The Prime Minister said Brits have had ‘quite a few days off’ amid the pandemic (Picture: Getty Images)
Boris Johnson has caused upset after claiming Brits have had ‘quite a few days off’ amid calls for a bank holiday once lockdown comes to an end.
The Prime Minister made the comments during the virtual Conservative spring forum, in which he talked about the Government’s roadmap for easing restrictions. He told those in attendance that he could so-far see ‘nothing’ in Covid data to suggest the plan would change.
When asked if Brits will be likely to have a ‘national hangover day’ once restrictions end, Johnson said Chancellor Rishi Sunak was ‘pretty keen’ for people to get back into their offices after months of working from home.
He went on: ‘The general view is people have had quite a few days off, and it wouldn’t be a bad thing for people to see their way round to making a passing stab at getting back into the office.’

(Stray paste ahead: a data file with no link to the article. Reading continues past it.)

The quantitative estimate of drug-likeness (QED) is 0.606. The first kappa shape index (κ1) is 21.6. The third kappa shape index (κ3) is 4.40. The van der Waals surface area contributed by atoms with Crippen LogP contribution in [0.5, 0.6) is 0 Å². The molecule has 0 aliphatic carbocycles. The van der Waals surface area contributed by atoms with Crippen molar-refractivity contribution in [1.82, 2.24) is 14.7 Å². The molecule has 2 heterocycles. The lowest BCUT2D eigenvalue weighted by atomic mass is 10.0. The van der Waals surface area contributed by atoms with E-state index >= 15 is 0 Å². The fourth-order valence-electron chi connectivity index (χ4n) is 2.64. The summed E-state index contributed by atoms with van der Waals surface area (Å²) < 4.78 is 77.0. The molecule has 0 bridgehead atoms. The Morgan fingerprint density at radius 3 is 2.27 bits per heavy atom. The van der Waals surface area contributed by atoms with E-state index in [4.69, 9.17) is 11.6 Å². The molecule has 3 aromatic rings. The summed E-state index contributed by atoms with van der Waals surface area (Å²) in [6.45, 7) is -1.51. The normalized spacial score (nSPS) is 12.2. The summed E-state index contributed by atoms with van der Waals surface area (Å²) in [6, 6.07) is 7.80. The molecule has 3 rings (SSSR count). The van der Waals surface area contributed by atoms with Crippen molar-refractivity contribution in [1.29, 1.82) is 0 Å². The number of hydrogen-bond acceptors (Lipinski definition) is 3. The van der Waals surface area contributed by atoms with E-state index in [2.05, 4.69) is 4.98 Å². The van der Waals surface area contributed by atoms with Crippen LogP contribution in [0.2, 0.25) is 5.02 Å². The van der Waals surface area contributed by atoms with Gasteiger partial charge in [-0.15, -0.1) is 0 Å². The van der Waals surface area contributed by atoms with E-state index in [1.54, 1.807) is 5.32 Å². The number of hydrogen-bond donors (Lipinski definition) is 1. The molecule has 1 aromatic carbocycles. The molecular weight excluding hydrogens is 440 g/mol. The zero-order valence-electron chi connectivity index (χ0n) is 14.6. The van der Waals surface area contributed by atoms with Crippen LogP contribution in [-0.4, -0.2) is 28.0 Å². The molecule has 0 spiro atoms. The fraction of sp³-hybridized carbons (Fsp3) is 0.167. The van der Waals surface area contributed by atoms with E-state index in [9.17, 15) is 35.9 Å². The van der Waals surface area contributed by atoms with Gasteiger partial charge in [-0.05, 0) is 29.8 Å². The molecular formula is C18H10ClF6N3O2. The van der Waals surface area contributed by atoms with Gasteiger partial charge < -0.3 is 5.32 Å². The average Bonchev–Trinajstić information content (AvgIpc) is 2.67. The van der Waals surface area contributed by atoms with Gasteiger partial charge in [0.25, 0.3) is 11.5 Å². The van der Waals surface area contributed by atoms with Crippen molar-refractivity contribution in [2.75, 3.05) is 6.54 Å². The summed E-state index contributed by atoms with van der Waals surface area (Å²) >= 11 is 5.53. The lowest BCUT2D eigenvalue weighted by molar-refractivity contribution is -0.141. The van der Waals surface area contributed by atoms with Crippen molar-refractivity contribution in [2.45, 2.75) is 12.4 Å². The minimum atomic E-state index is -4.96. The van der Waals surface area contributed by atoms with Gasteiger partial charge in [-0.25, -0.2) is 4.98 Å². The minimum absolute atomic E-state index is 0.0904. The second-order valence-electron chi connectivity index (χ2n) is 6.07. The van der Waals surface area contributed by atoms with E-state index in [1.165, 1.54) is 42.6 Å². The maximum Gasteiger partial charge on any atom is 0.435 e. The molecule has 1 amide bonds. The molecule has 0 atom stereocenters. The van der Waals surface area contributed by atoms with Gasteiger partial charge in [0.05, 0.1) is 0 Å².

Johnson’s comments sparked criticism from shadow employment minister Andy McDonald. He told The Observer: ‘He is trying appease the libertarian wing of his party on the one hand by talking about getting back to the office, then suggesting he is being cautious.
‘He just throws out comments like this. You can’t ride two horses at once. It is not leadership, it is simply cavalier.’
He said the Chancellor was ‘pretty keen’ for people to return to their offices (Picture: Getty Images)
There have been calls for a post-pandemic bank holiday (Picture: Getty Images)
He added: ‘A right to seek flexible and remote working should be matched by a duty on employers to grant such a request so far as is reasonable.’
Parts of the Government are currently pushing for a return to office working, with England’s ‘stay at home’ messaging due to end next week. Sunak championed workers returning to the office last week.
The Chancellor noted that new employees might miss out on mentorship and struggle to progress in their roles if their working life was spent almost entirely at home alone.
He argued: ‘You can’t beat the spontaneity, the team building, the culture that you create in a firm or an organisation from people actually spending physical time together.
Sunak cautioned staff may ‘vote with their feet’ and leave roles if they aren’t given a physical workplace.
There are also concerns that a prolonged shift to home working could devastate city centres, with no employees heading out to the shops on their lunch breaks.
Get in touch with our news team by emailing us at [email protected]
For more stories like this, check our news page.